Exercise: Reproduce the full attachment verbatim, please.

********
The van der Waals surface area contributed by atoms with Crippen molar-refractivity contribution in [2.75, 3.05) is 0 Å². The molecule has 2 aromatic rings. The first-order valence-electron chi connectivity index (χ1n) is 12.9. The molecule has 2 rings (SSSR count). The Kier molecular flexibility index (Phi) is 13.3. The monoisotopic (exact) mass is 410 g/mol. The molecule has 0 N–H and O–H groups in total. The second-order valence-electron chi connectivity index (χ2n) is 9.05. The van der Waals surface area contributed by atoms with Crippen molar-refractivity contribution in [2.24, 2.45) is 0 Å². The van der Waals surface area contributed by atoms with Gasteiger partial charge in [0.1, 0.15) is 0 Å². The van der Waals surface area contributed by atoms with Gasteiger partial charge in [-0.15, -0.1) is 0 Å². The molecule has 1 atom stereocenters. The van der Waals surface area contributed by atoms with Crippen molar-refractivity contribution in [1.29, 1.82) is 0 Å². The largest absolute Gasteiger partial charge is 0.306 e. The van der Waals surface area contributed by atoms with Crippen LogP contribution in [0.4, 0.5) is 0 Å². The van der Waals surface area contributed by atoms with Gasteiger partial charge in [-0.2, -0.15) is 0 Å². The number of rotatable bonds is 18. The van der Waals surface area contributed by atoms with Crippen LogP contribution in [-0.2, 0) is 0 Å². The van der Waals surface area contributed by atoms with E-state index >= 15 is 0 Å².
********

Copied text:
The van der Waals surface area contributed by atoms with Crippen molar-refractivity contribution in [2.75, 3.05) is 0 Å². The molecule has 2 aromatic rings. The first-order valence-electron chi connectivity index (χ1n) is 12.9. The molecule has 2 rings (SSSR count). The Kier molecular flexibility index (Phi) is 13.3. The monoisotopic (exact) mass is 410 g/mol. The molecule has 0 N–H and O–H groups in total. The second-order valence-electron chi connectivity index (χ2n) is 9.05. The van der Waals surface area contributed by atoms with Crippen molar-refractivity contribution in [2.24, 2.45) is 0 Å². The van der Waals surface area contributed by atoms with Gasteiger partial charge in [0.1, 0.15) is 0 Å². The van der Waals surface area contributed by atoms with Gasteiger partial charge in [-0.15, -0.1) is 0 Å². The molecule has 1 atom stereocenters. The van der Waals surface area contributed by atoms with Crippen molar-refractivity contribution in [1.29, 1.82) is 0 Å². The largest absolute Gasteiger partial charge is 0.306 e. The van der Waals surface area contributed by atoms with Crippen LogP contribution in [0.4, 0.5) is 0 Å². The van der Waals surface area contributed by atoms with Gasteiger partial charge in [-0.2, -0.15) is 0 Å². The number of rotatable bonds is 18. The van der Waals surface area contributed by atoms with Crippen LogP contribution in [-0.2, 0) is 0 Å². The van der Waals surface area contributed by atoms with E-state index >= 15 is 0 Å².